.176ZAlternative Autumn Statements: Continued Tory Failure Versus Corbynomics
Having spectacularly failed in his stated goal of eliminating the deficit in the last parliament, George Osborne is repeating his experiment in this one. Both the June 2010 and 2015 Budgets proposed ‘fiscal tightening’ of £37 billion. In the first of these Budgets the main method was cuts in public spending. In the second it is the sole method.
In the latest Autumn Statement this now falls to £36 billion and takes place more slowly after the U-turn on implementing cuts to working tax credits. These are now effectively scheduled to take place more slowly under the guise of ‘reform’ to the Universal Credit system.
The effect of renewed austerity is reasonably predictable. The economy has not grown significantly in the last 5 years. As nominal GDP is approximately 16% higher, so the impact of almost exactly the same nominal cuts will be very similar as from 2010 onwards. Likewise, the starting-point for growth is about the same. In the 3rd quarter of 2010, ahead of that Comprehensive Spending Review the GDP growth rate was 2% and on an upward trajectory from the depth of the recession. In the recent preliminary estimate the growth rate in the 3rd quarter of this year was 2.3% and slowing from 3% following the election boost to the economy, as shown in Fig.1.
In fact, it is the content of government current spending which matters far more than its proportion of GDP. Government spending on education, on health, on childcare and other public goods improves the living standards of the population. An increase in social security payments because of rising joblessness or in-work poverty is necessary but can only partially alleviate falling living standards. There is a world of a difference between current spending that falls because well-paid jobs are being created on a large scale, or falls because the NHS is being cut.
The medium-term history of the British economy is stable or rising Government current spending as a proportion of GDP, as shown in Fig.2. It is the composition of this spending which has adversely altered. To take just one well-known example, the public sector has almost given up on house-building but incurs £25 billion annually in housing benefit payments, which are paid to landlords – enough to build over 160,000 affordable homes. This reflects both slower growth and rising inequality.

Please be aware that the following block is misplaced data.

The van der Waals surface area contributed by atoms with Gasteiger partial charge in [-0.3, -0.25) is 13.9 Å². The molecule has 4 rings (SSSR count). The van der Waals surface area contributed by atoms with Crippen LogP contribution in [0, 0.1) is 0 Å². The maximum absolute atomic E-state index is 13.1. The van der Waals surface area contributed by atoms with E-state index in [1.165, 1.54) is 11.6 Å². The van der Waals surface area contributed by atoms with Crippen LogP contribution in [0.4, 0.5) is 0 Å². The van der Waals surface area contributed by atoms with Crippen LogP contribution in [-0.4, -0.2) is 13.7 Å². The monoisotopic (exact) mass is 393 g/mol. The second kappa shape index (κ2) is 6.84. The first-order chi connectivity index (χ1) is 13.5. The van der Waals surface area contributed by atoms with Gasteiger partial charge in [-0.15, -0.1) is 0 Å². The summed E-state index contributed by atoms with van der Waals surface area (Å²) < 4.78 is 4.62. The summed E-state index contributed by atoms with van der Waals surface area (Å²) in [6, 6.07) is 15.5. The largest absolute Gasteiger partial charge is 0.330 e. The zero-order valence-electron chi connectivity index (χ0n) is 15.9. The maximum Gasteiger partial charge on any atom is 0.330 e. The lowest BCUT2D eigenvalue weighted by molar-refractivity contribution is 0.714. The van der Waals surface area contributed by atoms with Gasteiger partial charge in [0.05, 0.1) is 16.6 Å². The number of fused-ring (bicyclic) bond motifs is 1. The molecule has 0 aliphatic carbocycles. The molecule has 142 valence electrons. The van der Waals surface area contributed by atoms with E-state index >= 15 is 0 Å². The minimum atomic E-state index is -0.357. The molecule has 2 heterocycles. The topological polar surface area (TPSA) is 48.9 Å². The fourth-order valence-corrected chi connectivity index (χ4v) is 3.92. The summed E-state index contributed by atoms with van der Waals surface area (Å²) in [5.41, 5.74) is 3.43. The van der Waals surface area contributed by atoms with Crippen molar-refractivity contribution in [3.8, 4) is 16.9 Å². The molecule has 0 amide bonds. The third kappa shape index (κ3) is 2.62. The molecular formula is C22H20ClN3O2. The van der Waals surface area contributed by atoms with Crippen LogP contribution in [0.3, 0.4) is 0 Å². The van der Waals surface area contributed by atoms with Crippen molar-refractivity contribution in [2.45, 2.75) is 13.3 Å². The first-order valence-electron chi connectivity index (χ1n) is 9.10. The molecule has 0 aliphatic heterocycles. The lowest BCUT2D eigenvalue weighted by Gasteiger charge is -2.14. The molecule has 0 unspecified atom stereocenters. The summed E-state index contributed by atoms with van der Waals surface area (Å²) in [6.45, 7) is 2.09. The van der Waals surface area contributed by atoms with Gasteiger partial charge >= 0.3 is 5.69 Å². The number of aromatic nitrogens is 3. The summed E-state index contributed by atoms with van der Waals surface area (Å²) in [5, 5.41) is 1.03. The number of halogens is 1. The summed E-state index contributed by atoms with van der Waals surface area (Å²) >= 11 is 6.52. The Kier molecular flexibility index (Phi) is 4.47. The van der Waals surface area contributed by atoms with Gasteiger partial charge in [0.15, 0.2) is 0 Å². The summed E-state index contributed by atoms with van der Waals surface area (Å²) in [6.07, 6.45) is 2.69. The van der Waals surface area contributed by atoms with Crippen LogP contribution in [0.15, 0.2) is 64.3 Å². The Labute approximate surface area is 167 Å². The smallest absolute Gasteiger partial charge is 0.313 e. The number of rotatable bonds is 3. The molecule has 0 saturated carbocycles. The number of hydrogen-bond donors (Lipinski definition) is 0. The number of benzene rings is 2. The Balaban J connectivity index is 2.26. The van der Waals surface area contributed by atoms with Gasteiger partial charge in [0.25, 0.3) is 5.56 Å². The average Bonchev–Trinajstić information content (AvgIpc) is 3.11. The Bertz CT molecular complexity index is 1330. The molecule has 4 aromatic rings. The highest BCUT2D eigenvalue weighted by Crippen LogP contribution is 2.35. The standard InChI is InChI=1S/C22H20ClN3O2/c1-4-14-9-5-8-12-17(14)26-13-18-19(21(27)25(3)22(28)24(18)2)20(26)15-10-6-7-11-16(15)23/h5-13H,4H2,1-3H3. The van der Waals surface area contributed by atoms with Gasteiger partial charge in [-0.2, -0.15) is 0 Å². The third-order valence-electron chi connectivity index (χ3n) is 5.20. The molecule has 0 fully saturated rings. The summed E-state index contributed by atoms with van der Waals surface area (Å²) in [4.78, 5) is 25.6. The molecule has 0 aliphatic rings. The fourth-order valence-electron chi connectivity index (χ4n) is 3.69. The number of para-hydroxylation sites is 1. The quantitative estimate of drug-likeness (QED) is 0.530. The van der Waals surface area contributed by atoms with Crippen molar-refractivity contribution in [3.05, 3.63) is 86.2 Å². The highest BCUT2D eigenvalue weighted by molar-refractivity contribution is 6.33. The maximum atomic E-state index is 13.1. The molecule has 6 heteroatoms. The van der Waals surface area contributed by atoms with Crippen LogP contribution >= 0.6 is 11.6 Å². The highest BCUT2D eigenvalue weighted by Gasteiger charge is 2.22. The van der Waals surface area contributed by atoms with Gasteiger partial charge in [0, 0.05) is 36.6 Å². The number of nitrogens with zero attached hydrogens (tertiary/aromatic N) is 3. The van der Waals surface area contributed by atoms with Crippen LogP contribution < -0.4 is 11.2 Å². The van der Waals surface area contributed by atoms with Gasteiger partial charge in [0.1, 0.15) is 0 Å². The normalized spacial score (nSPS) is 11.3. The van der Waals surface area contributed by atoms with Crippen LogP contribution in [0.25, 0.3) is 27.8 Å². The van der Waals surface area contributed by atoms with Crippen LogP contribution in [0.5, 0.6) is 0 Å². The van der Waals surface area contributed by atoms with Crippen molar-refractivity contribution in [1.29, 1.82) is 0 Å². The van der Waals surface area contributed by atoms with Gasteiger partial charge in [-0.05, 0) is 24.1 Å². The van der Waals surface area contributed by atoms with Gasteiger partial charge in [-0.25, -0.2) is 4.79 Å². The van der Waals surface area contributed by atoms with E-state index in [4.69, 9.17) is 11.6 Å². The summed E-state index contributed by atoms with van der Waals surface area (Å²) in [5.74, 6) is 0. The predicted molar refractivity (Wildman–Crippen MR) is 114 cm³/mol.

SEB has previously shown that the private sector followed suit in both cases; increasing or decreasing its own investment rate in response to the rise or fall in public sector investment, with a time lag of 6 months. This is a practical demonstration of what is meant by the phrase state-led investment.
These very different trends in the components of government spending reveal the truth behind the Tory rhetoric of ‘deficit-reduction’, ‘living within our means’ and ‘shrinking the state’. Successive governments, of which this is just the most brutal, have not reduced total current spending as a proportion of GDP and have been content to borrow to fund that spending. They have simply changed its content. Landlords and others, after all, are part of the class of capitalists in whose interests economic policy is formulated.
State spending has not shrunk, but state investment has been savaged. The trend is towards minimal or even zero net public investment. This is because investment creates the means of production. If the public sector invests it owns those means of production. They are not owned by business. To the extent that the state owns the means of production it can direct the level of investment in the economy and its overall trajectory. Private business cannot directly make profits from the means of production it does not own, which explains the contrary drive towards privatisation.
Corbyn & McDonnell are right
The response of the Labour leadership is therefore correct. Prior to Comprehensive Spending Review Shadow Chancellor John McDonnell said his approach could be summed up as “investment, investment, investment”. Firm opposition from the Labour leadership to cuts in working tax credits produced Osborne’s U-turn.
Investment (Gross Fixed Capital Formation) has been in a long-term downtrend in the British economy. It was also specifically responsible for both the recession and for the weakness of the recovery. The long-term investment downtrend is shown in Fig. 3 below, which shows both total investment and Government investment as a proportion of GDP.
As the chart also shows, the decline in investment in the current cycle began in 2006, long before either the financial crisis or the recession itself- and was led by a private sector decline. The rate of investment is decisive for the trajectory of the economy as a whole.
The policy focus must not be on investment in general, with exhortations or bribes to the private sector to invest. This has been tried by Osborne and failed. It must be direct investment by the public sector itself, in housing, transport, infrastructure, renewable energy and education. The private sector will follow.
This is why the proposed Public Investment Bank is so important, supported by measures such as PQE and changes to the tax system to penalise unearnt income such as shareholder dividends while promoting investment. The Public Investment Bank can mop up the idle cash of the large corporations, and direct it for productive investment. Crucially, it also allows the public sector to reap the benefits of that investment, so that it acquires a larger and enduring weight in the economy able to sustainably increase investment over the long-term.